Hidden Value Stocks issue for the fourth quarter ended December 31, 2021, featuring an interview with Lowell Capital Value Partners’ Jim Zimmerman and Abigail Zimmerman.
Interview One: Jim Zimmerman & Abigail Zimmerman
Lowell Capital Value Partners, LP
Jim Zimmerman has over 20 years of experience in the securities industry. He has been directly involved in the due diligence, analysis and structuring of several billion dollars of senior, high yield, mezzanine debt, and private equity in a variety of industries. Prior to forming LCF in early 2003, Mr. Zimmerman was a Managing Director at two boutique investment banks as well as a First Vice President in Corporate Finance at Paine Webber. From 1984 to1990, Mr. Zimmerman served in the corporate finance department of Drexel Burnham Lambert, Inc. Mr. Zimmerman holds a B.A. from Princeton University with high honors and an M.B.A. from Stanford Business School.
His daughter, Abigail Zimmerman, works alongside him at Lowell Capital. She earned her B.A. in Business Administration at Loyola Marymount University in Los Angeles and has worked with Jim for the last several years. She assists in the generation of new ideas, administrative duties, research of small and medium cap companies, and detailed due diligence on potential investments.
To start, could you tell us about Lowell Capital’s background?
I had a background in investment banking for many years and noted the better companies were the ones that generated cash and didn’t really need financing. I was a long-time fan of Warren Buffett and Berkshire Hathaway, and, over time, we have tried to emulate some of their investing approach to smaller and underfollowed companies. We have invested our own capital and capital from high-net-worth individuals and family office type investors. Our primary focus is steady and conservative growth and compounding of capital over time with a heavy emphasis on companies with strong free cash flow characteristics and “Ft. Knox” type balance sheets. Simple and resilient and sustainable business models that we can ideally hold for many years.
We are long-time members of several investment sites where we have posted over 50 investment writeups with very strong and stable performance results. We take a highly transparent approach to investing.
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Lowell has defined its approach as “investing in good businesses with low expectations.” What do you mean when you say you’re looking for companies with “low expectations?”
When we talk about good businesses, we are typically talking about businesses with high returns on invested capital. When we talk about low expectations, we are talking about low P/E multiples, low enterprise value to EBITDA multiples, low free cash flow multiples. We don’t want to pay high multiples generally.
With a focus on small-cap value, why do you believe there are more opportunities in this section of the market?
Small caps are a less closely followed area of the stock market and this creates more opportunities. There is less research coverage and investment banking focus on these smaller companies. We believe this creates opportunities. We are trying to focus on less crowded and less efficient areas of the public equity markets. Many of the companies we invest in have literally no research coverage or maybe one or two research analysts at most. Further, the quality of the research is often less thorough than for larger companies. You have a better chance of finding a mis-priced security which is what we are looking for.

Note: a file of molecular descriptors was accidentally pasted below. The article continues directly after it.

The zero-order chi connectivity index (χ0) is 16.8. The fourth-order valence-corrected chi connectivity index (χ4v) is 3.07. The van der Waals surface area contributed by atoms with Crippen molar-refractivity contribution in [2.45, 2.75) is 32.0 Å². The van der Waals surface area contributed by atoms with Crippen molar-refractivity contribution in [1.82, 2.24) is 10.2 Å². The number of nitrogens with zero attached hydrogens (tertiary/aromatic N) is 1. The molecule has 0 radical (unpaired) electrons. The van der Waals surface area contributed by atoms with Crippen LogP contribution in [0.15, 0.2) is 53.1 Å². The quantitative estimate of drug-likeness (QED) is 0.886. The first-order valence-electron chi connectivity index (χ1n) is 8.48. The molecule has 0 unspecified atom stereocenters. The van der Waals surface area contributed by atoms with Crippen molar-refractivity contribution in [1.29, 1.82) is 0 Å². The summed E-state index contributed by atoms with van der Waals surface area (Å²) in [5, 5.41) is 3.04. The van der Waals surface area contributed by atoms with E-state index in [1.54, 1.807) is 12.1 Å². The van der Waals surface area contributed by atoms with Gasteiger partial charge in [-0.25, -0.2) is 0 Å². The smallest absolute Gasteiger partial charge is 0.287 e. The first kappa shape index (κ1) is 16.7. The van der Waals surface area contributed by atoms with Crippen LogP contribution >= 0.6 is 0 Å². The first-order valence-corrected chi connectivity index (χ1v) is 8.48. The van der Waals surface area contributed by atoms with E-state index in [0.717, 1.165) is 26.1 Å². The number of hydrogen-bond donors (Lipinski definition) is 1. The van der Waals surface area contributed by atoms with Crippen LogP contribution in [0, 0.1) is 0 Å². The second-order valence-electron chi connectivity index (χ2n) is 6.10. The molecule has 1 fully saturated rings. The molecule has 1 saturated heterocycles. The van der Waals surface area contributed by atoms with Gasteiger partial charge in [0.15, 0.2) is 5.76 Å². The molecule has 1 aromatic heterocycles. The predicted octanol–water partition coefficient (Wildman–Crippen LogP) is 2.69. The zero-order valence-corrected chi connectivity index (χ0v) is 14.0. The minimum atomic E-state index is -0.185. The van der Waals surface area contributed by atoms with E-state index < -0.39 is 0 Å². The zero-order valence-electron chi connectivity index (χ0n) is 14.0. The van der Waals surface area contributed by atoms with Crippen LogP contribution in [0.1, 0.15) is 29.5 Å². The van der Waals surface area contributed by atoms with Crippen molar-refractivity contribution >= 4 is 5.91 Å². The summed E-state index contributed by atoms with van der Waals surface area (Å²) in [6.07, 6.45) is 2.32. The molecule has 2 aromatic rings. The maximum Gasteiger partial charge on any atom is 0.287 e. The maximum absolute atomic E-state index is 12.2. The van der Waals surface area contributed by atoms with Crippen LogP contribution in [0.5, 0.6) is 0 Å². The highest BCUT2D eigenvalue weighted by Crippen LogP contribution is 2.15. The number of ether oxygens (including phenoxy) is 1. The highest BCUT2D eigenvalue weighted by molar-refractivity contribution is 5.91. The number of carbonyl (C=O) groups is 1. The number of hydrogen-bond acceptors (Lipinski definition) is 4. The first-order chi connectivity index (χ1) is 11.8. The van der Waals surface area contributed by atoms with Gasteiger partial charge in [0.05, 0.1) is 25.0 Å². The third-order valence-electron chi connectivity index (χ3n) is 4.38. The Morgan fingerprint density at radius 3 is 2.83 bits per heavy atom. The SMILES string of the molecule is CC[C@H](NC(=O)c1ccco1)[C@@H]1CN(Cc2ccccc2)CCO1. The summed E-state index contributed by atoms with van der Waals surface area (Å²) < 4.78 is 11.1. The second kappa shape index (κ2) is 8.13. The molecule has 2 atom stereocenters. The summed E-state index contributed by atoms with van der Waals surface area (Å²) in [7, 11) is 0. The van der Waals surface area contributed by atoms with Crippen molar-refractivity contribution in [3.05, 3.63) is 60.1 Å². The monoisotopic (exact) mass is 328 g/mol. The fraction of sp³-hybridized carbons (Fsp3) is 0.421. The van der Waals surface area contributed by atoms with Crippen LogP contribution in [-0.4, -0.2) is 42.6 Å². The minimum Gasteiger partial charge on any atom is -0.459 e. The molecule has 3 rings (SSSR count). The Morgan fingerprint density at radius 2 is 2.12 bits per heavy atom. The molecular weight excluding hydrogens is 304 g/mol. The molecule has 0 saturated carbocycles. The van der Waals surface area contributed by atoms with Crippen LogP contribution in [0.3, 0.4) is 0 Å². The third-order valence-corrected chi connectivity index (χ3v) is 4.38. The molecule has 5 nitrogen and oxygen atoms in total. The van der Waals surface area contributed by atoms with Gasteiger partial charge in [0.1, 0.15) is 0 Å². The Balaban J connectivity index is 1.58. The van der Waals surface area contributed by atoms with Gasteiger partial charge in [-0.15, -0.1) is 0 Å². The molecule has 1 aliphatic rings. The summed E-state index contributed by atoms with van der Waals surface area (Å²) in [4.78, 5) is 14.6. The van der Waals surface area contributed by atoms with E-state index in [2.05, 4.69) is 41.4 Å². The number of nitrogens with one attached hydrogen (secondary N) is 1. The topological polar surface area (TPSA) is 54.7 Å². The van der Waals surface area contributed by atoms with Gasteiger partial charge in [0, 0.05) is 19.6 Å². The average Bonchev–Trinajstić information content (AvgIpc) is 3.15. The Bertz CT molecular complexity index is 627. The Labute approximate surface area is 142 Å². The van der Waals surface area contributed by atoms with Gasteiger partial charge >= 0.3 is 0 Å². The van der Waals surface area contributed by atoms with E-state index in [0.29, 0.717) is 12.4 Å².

Do you think the growing size of the passive investing sector is having a notable impact on the number of undervalued small caps?
Yes. There is less research coverage of small and micro-cap companies these days. We believe there are close to 8,000+ public companies in North America alone and a large majority have very little, if any, research coverage. This gives us a great opportunity to find under-valued small and micro-cap companies with strong free cash flow and “Ft. Knox” balance sheets and shareholderoriented management teams. We look at thousands of companies to find a handful that fit our investing approach of strong free cash flows and “Ft. Knox” balance sheets.
Sometimes companies are cheap because they deserve to be. How do you screen for value traps in your ideas?
We believe our strong focus on free cash flow helps prevent us from value traps. If a company can sustainably generate and grow free cash flow over time, we find this almost always eventually drives shareholder value.
Do you tend to concentrate on a select few ideas or manage a well-diversified portfolio?
We tend to focus our investments on 5% to 7% of capital at cost and hold a diverse portfolio of 15 to 25 investments on the long side. These investments all reflect our focus on free cash flow and “Ft. Knox” balance sheets. This gives us strong upside when an individual investment works and good downside if we make a mistake.
Small-cap stocks can struggle to attract the attention of investors. Are you looking for any catalysts when you invest which may help drive a re-rating of the equity?
Yes. We often advise small-cap companies on how they can increase their profile or attract more investment attention. Large share repurchase programs, special dividends, Dutch tenders, rapid debt paydown or net cash build up can all help as catalysts. An effective presentation posted on the website and presented at selected industry conferences can drive attention. Several of our companies have been acquired by strategic or financial investors who are attracted to their strong and sustainable cash flows.